June 04, 2013

The Shakes

Early Sunday afternoon we were preparing to leave Xitou Forest after a nice long walk in the woods. We had spent the night in the lodge and were a little sore and ready to make the 90-minute drive back to Taichung and begin another week of work. The kids were in the backseat and the doors were closed, but Maggie hadn't put the key in the ignition yet.

Suddenly, I felt like I was six years old again and my brother Peter was standing on the rear bumper of the family Chevrolet station wagon, bouncing it up and down on the springs. Wondering how the hell Franklin could be making the car shake so violently from the inside of the car, I turned my head to the right to look back at him.

Before I turned all the way around, I saw that the writing on the mini-bus next to us was rolling up and down with at least six inches of amplitude. About this time I became aware of the sound of the bedrock below us growling more persistently as the shaking increased in intensity.

I looked at Maggie. No one had to say "earthquake." We looked around. The hotel in front of us was about 20 meters away behind a stand of bamboo and pine trees. If there had been some place to run, we might have, but the car seemed to be our best protection against falling wood so we waited it out.

The sound of an insistent and continuing crash reached us inside the car. I looked towards the entrance of the park expecting to see a hotel fall across the pavement, but it never happened, and I realized it must have been a landslide. It sounded distant.

It only lasted about 30 seconds, but the shaking seemed to go on for much longer as all the quarks in my being regained their equilibrium leaving me with a strange uneasiness that lasted for several minutes. I stepped out of the car, wobbling slightly on steady ground, and looked around the parking lot at all the other wobbly people looking at me.

There were no shouts, no panic, just a brief reprieve from business as usual. I walked to an information booth and tried to ask if there had been any major damage, but the girls just smiled and said, "We're okay." When I turned to go back to the car, I scanned the ridge line just below the clouds and saw that the mountain face had slid off leaving a triangle of cleanly shaven rock with some traces of dust lingering in the wind.

Our car joined the line of cars from parts unknown deeper in the mountains headed to other parts unknown further down or out of the mountains. The first place we came to was the township of Lugu. I had hoped a cup of coffee from the local 7-11 might calm my nerves a bit, but when I got to the door, I saw that it was blocked by shipping crates and that the whole store smelled like it had been on a bender. There was a pile of chocolate on the floor and the back wall was shore to a sea of beer. 7-11 was closed. Never in my life have I seen such a thing. Never will I forget. I've lived through 13 typhoon seasons and never has nature closed down 7-11. 6.3-6.6 degrees of magnitude will do that.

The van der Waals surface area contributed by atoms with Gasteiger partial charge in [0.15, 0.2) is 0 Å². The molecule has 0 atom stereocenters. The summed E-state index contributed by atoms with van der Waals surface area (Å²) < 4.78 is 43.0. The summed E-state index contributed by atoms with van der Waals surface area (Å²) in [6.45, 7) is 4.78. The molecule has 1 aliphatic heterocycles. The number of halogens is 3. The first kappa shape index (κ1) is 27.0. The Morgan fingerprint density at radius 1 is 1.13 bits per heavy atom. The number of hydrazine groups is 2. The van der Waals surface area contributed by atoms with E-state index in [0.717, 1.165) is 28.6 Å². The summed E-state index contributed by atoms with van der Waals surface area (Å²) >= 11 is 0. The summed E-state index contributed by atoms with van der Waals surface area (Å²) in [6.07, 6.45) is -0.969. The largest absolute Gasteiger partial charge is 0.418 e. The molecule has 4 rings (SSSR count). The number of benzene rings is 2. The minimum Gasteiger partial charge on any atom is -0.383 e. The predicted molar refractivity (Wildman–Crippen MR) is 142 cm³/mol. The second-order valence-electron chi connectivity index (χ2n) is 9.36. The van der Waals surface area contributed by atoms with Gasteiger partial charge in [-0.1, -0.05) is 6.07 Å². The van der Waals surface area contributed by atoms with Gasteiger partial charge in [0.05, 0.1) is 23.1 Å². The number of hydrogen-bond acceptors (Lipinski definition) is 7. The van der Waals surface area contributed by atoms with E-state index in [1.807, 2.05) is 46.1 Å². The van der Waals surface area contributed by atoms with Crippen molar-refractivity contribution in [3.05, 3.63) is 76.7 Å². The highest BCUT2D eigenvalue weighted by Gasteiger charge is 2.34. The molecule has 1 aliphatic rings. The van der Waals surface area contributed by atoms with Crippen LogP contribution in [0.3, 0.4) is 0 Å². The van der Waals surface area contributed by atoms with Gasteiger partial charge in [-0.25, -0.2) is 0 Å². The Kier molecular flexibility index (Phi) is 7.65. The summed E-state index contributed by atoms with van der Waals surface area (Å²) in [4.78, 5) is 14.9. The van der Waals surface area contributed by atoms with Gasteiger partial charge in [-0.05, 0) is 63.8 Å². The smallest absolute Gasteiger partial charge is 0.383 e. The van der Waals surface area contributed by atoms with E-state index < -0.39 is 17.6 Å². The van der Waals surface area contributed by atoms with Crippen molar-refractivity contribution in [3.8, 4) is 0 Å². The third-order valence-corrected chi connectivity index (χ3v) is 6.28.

The roads were packed and movement was sporadic. There were no signs of any major structural damage as far as I could see, but there were several boulders the size of basketballs along the sides of the roads and chunks of branches being knocked about by car tires.

Further down the mountain, there were more convenience stores in cleanup mode, in fact whole communities, it seemed, were out sweeping up debris. Tea shops, souvenir stands, and furniture stores were all still standing with no visible damage to their structures, but inside, the damage was obvious and costly. Bookshelves, and display cases lay at odd angles with contents spilled out upon the floor. Small mountains of broken porcelain stood outside some places, and man-sized pieces of treated red cypress formed a ruck inside others.

When I saw the first ambulance, I told myself that it could be a coincidence; there have been ambulances in the mountains before. The second ambulance was almost as easily brushed off, but eventually, when nine of them had come and gone, I realized that some people emerged from the afternoon with more than wobbly knees to speak of. By the side of the road, amongst a pile of broken pots and planters, an elderly woman was having her head attended to by a young man. In a lodge in the town where I'd drunk a beer the evening before, a man lay dying of a head wound.

This isn't the largest Taiwan in living memory for much of the population. I arrived a few months later than the 7.6 temblor that struck the same area as the one yesterday. I am perfectly happy to have not experienced a 7+ quake, and these smaller ones are more than enough to begin a new round of "So-when-ya-comin'-home" questions from the family in hurricane-, wildfire-, and tornado-prone parts of the US.

The time has not come.

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